Guest lecturer defends, praises humanities education

Published Nov. 9, 2017, 3:58 p.m. - 277 views


This past Thursday, Nov. 2, David Perry – a Medieval History Professor at the University of Minnesota – gave a talk to the St. Olaf community entitled, “Study Humanities, Save the World.” Curious Northfield community members, St. Olaf professors and students filed in to the Center for Art and Dance to hear just how to answer that awful question asked over every family gathering: “What are you supposed to do with that (major)?” 
Perry, a former professor of St. Olaf, has had a very winding career path himself. Though he considers himself mainly a scholar and humanist, he has in the past few years been pursuing journalism. He is a regular columnist for Pacific Standard, and is a contributing writer for CNN, The Atlantic, The New York Times, among many more. 
Abby Wollam ’20, a humanities major, attended the talk because she wanted to hear about how her field of study can benefit her beyond graduation: “When I saw the title of the talk I was intrigued because you often hear people question the value of majoring in something like history, political science or ancient studies which has always made me a little fearful and question my own life choices.”
A recurring theme throughout his talk was taking the skills he had learned in his education as a history major and applying them in more practical ways to his life.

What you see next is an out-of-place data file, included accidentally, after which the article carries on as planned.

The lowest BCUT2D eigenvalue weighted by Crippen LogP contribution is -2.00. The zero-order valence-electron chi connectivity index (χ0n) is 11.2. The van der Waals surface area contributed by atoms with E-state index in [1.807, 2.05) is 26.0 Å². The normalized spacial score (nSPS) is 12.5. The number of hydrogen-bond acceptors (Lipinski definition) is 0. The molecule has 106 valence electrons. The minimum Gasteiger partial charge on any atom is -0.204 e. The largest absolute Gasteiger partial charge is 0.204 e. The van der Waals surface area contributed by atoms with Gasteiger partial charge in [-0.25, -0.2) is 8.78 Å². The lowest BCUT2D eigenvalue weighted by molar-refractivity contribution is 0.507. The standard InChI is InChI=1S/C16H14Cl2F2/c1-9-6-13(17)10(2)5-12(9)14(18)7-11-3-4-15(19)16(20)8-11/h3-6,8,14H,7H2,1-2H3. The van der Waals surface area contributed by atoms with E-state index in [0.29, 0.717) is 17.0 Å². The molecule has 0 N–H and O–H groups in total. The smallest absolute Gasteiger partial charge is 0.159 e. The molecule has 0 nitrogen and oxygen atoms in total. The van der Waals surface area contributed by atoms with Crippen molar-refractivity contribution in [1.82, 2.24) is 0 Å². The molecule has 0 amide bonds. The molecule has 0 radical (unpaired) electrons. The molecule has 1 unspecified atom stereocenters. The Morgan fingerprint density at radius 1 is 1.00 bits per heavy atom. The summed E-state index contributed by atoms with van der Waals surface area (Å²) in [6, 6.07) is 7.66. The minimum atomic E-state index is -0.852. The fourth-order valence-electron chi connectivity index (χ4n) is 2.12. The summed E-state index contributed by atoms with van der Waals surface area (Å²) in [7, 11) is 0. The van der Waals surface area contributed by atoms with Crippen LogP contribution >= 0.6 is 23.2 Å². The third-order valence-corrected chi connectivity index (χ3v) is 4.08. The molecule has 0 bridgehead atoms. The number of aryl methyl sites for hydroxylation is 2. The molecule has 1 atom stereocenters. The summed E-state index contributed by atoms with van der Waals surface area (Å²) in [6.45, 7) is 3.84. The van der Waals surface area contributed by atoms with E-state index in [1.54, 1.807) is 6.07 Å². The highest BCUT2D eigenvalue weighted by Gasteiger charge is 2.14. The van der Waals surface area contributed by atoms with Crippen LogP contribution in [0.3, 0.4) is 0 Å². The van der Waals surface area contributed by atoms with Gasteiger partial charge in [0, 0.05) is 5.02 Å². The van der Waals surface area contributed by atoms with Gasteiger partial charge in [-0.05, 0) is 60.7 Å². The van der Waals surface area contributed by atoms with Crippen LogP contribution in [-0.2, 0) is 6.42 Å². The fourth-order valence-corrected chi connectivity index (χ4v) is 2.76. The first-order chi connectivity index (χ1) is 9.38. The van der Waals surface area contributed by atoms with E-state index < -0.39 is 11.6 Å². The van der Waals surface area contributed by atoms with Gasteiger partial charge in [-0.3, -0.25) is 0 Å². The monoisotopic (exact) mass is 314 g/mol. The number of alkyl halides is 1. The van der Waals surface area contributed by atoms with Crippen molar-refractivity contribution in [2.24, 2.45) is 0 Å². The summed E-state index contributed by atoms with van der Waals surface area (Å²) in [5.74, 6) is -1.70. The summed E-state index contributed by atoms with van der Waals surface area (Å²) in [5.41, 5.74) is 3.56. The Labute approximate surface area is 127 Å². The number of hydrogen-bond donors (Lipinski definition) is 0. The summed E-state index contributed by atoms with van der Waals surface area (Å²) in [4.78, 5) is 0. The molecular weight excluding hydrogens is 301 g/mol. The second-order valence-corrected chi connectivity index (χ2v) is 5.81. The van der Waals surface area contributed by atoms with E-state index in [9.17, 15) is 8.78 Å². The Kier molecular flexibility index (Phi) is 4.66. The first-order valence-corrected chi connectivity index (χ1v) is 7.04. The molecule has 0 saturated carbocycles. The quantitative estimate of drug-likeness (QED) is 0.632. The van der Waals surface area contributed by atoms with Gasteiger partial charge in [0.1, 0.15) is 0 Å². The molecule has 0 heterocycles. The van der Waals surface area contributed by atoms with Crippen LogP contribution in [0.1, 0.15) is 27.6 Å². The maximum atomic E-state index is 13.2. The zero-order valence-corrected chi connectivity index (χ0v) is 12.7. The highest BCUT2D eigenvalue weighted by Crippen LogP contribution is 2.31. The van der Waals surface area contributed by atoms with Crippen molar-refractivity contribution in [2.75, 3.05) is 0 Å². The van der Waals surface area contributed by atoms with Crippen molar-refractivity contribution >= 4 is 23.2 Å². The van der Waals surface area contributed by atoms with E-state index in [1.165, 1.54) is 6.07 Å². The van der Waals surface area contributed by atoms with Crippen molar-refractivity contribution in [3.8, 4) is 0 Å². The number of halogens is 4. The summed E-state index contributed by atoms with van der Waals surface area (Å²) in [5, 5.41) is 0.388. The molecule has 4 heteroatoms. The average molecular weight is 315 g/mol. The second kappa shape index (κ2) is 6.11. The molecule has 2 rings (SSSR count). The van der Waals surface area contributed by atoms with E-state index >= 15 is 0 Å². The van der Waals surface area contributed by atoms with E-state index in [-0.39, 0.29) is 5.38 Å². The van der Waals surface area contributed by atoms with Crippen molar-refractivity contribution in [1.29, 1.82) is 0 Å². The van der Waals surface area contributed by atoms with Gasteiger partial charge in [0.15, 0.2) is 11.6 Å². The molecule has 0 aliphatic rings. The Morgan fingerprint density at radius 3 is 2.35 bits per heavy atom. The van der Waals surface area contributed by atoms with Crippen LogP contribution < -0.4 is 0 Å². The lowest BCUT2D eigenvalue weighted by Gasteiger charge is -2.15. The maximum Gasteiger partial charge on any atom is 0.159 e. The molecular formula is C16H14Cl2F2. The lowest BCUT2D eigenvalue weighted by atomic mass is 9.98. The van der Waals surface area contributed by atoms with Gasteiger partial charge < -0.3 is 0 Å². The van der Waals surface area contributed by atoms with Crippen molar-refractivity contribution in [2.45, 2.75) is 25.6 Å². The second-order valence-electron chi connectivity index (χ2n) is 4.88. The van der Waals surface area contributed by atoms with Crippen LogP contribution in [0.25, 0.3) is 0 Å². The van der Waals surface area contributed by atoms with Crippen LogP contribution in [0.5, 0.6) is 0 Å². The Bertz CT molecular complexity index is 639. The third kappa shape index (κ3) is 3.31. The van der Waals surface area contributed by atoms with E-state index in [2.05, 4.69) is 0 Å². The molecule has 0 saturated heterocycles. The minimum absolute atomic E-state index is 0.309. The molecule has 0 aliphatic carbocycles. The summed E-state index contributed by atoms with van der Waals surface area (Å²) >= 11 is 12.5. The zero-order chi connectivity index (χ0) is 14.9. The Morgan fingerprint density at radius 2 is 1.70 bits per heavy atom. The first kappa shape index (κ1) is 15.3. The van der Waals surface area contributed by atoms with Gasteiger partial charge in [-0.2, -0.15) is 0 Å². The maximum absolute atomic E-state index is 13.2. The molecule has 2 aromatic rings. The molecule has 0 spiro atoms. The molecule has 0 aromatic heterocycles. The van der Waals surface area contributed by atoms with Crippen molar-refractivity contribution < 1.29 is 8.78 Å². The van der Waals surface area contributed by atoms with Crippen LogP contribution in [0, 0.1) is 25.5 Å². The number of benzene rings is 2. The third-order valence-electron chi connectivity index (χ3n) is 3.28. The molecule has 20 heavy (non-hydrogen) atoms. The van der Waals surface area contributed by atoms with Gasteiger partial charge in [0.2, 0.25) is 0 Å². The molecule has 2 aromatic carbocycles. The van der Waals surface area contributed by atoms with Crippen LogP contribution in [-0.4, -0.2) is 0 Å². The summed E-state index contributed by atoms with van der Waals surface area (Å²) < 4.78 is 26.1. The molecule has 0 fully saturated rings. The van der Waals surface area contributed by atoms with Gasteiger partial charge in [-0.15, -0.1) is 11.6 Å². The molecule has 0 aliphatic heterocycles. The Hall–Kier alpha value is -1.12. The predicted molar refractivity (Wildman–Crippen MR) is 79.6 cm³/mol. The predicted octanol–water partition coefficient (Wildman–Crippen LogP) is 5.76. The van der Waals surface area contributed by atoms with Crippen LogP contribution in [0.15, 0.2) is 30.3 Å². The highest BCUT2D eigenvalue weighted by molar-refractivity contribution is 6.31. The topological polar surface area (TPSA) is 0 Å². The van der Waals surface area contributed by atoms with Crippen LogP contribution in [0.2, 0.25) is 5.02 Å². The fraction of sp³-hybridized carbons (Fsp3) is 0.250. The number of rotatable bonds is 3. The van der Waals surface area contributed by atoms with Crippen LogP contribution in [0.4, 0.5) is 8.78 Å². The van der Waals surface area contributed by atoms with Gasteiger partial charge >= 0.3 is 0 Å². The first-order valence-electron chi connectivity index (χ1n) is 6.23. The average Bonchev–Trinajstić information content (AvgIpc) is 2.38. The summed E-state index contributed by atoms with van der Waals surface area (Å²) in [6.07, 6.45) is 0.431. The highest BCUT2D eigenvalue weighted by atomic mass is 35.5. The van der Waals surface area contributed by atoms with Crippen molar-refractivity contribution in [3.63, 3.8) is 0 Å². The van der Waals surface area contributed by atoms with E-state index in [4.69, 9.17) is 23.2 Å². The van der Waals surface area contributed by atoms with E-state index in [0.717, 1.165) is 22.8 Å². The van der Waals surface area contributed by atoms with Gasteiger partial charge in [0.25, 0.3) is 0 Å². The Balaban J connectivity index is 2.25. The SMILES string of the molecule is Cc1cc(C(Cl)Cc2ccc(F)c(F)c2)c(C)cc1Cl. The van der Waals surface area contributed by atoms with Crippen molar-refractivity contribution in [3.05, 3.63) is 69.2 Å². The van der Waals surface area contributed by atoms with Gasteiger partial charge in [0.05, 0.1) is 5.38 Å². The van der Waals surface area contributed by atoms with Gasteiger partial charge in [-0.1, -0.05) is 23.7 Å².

Using personal examples from his life, Perry told the audience about when he found out his son had Down Syndrome. 
“The depths of my ignorance about it were essentially endless. I didn’t know what it meant for him in the long term,” Perry said. Next he did what he said “any of us would do.” He educated himself. 
“I knew how to know things,” Perry said. “I knew how fields of information worked, and I knew how to apply myself.” He used his research skills to access all sorts of information to fully understand the depths of the disability. “I’ve always felt very grateful for my education and that it prepared me to make this huge shift in my life.” 
Wollam was intrigued by his talk, and really appreciated his engagement with the audience through his incorporation of popular culture into the talk. “The biggest takeaway that I got from this talk was the reiteration of the idea that it really isn’t about what you study but about the tools and skills you acquire.”
St. Olaf students may do well to remember that not everything in life is determined by what you major in here. Instead, Perry believes that, “The best tool we have developed as humans is to learn how to learn.”

About the Author

Megan Hussey, class of 2020 is a major.

hussey2@stolaf.edu

Liked this article? Spread the word!